I recently watched a 2006 remake of George A. Romero’s classic “Day of the Dead,” and started to wonder why zombie movies are so popular these days. Some of the titles that have been released in the last few years include “28 Days Later” and its sequel “28 Weeks Later,” the “Dawn of the Dead” remake and “I Am Legend,” to name a few.
Here’s only a few that have been released since 2001: Biohazardous, 2001; Children of the Living Dead, 2001; Beyond Re-Animator, 2003; Blood of the Beast, 2003; Corpses are Forever, 2003; Bad Friend, 2004; Bone Sickness, 2004; Choking Hazard, 2004; Corpses, 2004; Dead and Breakfast, 2004; All Souls Day, 2005; Boy Eats Girl, 2005; After Sundown, 2006; City of Rott, 2006; Awakening, 2006; Awaken the Dead, 2007; Beneath the Surface, 2007; Brain Blockers, 2007; Days of Darkness, 2007; Dance of the Dead, 2008; and Dead Air, 2008. For a much longer list, click here.
Zombie films seem to have become more popular since Sept. 11, and I think there are several reasons why. The first is the threat of bio-terrorism. Many films like “28 Days Later” and the “Day of the Dead” remake are about countries or towns that have been infected by viruses.
While “28 Days Later” is about the chaos that erupts after an infected monkey spreads a deadly virus through England, the “Day of the Dead” remake is about irresponsible scientists who allow a bio-terrorism agent they were working on to get out of hand in a small town, ultimately infecting its citizens and turning them into flesh-eating zombies.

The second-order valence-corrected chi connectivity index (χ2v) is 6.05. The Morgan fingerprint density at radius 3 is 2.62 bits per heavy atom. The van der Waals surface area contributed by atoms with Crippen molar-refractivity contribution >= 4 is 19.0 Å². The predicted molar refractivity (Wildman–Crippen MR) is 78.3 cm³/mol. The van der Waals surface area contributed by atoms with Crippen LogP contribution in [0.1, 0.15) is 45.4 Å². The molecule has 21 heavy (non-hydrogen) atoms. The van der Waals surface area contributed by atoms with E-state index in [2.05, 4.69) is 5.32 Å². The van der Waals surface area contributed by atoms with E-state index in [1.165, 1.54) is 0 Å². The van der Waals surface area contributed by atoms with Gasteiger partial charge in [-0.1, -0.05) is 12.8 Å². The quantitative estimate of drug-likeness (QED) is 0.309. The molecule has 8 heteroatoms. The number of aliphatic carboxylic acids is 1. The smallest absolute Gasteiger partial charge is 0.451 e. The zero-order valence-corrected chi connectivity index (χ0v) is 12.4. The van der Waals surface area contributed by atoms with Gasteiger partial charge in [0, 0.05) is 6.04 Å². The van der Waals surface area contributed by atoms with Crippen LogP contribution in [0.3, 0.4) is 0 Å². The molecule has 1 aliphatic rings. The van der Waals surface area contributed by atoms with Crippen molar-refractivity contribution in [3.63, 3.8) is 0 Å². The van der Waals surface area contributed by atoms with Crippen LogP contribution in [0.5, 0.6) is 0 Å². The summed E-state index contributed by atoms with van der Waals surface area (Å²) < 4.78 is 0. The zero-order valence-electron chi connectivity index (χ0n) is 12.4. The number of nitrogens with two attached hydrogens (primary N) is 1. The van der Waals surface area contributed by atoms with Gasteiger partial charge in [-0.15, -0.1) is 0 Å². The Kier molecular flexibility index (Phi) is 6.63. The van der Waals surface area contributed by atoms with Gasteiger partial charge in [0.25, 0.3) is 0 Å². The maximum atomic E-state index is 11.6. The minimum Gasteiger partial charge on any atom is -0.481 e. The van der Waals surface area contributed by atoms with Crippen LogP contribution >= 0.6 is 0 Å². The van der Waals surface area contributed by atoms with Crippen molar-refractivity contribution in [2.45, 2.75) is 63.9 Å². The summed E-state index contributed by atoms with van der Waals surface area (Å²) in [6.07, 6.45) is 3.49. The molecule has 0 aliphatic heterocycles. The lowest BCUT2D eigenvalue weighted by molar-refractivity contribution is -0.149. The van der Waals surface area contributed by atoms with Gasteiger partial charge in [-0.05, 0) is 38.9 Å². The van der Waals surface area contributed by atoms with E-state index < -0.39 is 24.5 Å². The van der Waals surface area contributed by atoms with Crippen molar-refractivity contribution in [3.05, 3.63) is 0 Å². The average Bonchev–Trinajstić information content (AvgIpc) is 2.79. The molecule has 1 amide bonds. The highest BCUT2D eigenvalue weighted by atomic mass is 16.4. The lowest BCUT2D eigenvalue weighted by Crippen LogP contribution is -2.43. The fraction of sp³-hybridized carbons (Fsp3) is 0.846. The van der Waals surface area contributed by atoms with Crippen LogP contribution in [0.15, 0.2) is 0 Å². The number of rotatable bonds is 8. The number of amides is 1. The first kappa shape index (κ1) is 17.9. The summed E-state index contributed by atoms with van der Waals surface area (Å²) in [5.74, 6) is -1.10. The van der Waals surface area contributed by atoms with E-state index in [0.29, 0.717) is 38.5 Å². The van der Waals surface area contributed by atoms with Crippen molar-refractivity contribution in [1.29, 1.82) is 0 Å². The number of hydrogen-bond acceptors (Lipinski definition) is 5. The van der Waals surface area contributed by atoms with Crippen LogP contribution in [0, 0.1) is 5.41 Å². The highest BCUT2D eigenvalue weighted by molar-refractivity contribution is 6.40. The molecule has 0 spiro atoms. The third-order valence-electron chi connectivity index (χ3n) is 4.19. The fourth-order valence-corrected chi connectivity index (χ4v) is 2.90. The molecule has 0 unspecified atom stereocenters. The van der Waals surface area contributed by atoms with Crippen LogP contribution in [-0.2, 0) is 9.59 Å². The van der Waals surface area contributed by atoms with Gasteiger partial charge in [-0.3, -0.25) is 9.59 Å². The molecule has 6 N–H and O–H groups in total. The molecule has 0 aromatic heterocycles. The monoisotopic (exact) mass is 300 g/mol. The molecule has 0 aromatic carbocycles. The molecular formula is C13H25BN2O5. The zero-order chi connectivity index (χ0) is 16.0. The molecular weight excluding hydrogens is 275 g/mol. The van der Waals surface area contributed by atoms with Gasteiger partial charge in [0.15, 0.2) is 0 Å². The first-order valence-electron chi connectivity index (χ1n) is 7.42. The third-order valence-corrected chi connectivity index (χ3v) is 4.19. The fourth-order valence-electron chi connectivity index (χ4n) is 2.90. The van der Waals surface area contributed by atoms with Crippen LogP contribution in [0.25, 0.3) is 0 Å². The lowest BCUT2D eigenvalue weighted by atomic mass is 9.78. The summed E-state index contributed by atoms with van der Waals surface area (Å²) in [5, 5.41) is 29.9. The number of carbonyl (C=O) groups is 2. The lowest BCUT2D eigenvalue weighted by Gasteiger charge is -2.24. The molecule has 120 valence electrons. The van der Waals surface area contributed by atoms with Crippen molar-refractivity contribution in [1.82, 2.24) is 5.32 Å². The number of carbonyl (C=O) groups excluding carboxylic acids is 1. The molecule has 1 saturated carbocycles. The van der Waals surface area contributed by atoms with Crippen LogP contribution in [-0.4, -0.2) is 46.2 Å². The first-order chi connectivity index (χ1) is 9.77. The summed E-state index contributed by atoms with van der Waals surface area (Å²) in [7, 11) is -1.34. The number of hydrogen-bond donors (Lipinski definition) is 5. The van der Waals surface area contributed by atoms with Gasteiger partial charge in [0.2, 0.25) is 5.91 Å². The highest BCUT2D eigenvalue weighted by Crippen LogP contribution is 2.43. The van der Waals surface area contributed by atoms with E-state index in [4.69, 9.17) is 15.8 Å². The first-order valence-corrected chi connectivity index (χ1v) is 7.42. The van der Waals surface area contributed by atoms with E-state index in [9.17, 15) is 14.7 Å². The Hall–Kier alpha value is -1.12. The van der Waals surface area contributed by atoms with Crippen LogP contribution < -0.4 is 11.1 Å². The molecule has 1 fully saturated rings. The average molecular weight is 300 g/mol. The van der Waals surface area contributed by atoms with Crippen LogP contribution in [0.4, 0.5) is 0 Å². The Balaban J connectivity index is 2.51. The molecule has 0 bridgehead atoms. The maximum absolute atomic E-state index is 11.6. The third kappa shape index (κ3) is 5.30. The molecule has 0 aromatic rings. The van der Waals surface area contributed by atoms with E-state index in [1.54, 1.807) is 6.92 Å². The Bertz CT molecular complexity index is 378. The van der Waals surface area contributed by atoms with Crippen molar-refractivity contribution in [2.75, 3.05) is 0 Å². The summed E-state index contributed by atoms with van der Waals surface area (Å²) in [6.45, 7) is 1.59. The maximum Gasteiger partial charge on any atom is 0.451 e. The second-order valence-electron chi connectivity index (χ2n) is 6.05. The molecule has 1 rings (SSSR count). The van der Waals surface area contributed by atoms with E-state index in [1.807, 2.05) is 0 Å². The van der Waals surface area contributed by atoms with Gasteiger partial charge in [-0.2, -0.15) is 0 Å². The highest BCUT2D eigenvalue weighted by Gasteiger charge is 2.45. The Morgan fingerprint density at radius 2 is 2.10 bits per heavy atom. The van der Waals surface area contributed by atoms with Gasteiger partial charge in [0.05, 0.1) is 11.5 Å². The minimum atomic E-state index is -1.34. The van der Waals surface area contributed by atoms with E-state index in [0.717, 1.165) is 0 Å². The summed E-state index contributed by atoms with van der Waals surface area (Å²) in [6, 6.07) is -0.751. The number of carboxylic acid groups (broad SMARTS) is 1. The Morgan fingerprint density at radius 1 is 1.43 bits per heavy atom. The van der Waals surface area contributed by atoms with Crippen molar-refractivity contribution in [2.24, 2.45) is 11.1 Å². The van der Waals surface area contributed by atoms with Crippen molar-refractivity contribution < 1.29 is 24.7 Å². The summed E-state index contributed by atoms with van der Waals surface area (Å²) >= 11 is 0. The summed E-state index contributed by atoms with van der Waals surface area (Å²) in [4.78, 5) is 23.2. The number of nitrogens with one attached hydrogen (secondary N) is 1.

While the plots are generally pretty simple and straight forward – the dead walk the earth and seek to kill the living – zombie films do have underlying symbolic relevance to post-9-11 America. They are generally always about the annihilation of the citizens of a country or town. An outside force, the possible work of a foreign entity, invades a territory and, not only destroys its people, but turns them against one another, completing an apocalyptic vision of political doom.
Even the survivors in this horror scenario cannot be victorious or triumphant overcoming the monster. The end is bleak, and the drive to survive is only an animalistic response because the characters who do survive will ultimately be alone, confined and left to spend the rest of their potentially short lives on the defense.
Some have said that Tobe Hooper’s 1974 classic “A Texas Chainsaw Massacre” has political undertones about the Vietnam war. It is a road trip horror film, and in an earlier post, I blogged about how I don’t think it’s a coincidence that we’ve seen more road trip-themed horror films since the Iraq war began. Zombie films are also designed to capitalize on our modern-day political fears.